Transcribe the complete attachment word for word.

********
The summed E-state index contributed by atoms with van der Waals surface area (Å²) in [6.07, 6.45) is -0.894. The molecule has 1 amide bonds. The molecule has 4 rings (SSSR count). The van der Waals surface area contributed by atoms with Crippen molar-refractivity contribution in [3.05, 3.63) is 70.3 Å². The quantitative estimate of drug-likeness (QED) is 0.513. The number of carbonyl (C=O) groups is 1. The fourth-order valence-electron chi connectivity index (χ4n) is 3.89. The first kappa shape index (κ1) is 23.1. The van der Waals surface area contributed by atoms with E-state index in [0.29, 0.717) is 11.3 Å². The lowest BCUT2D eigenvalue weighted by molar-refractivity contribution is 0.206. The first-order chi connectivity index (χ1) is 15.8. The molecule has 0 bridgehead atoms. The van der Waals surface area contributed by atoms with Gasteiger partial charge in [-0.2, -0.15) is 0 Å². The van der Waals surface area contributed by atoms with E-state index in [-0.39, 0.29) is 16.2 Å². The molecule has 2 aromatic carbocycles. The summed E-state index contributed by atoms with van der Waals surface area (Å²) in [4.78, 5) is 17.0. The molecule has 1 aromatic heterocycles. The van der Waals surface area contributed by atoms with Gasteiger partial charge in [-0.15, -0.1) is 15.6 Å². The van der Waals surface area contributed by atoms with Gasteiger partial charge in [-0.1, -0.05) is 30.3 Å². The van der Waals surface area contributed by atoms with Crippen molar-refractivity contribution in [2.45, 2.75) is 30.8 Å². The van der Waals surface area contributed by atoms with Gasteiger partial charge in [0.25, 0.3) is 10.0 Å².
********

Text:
The summed E-state index contributed by atoms with van der Waals surface area (Å²) in [6.07, 6.45) is -0.894. The molecule has 1 amide bonds. The molecule has 4 rings (SSSR count). The van der Waals surface area contributed by atoms with Crippen molar-refractivity contribution in [3.05, 3.63) is 70.3 Å². The quantitative estimate of drug-likeness (QED) is 0.513. The number of carbonyl (C=O) groups is 1. The fourth-order valence-electron chi connectivity index (χ4n) is 3.89. The first kappa shape index (κ1) is 23.1. The van der Waals surface area contributed by atoms with E-state index in [0.29, 0.717) is 11.3 Å². The lowest BCUT2D eigenvalue weighted by molar-refractivity contribution is 0.206. The first-order chi connectivity index (χ1) is 15.8. The molecule has 0 bridgehead atoms. The van der Waals surface area contributed by atoms with Gasteiger partial charge in [-0.2, -0.15) is 0 Å². The van der Waals surface area contributed by atoms with E-state index in [-0.39, 0.29) is 16.2 Å². The molecule has 2 aromatic carbocycles. The summed E-state index contributed by atoms with van der Waals surface area (Å²) in [4.78, 5) is 17.0. The molecule has 1 aromatic heterocycles. The van der Waals surface area contributed by atoms with Gasteiger partial charge in [-0.15, -0.1) is 15.6 Å². The van der Waals surface area contributed by atoms with Gasteiger partial charge in [-0.1, -0.05) is 30.3 Å². The van der Waals surface area contributed by atoms with Crippen molar-refractivity contribution in [2.45, 2.75) is 30.8 Å². The van der Waals surface area contributed by atoms with Gasteiger partial charge in [0.25, 0.3) is 10.0 Å².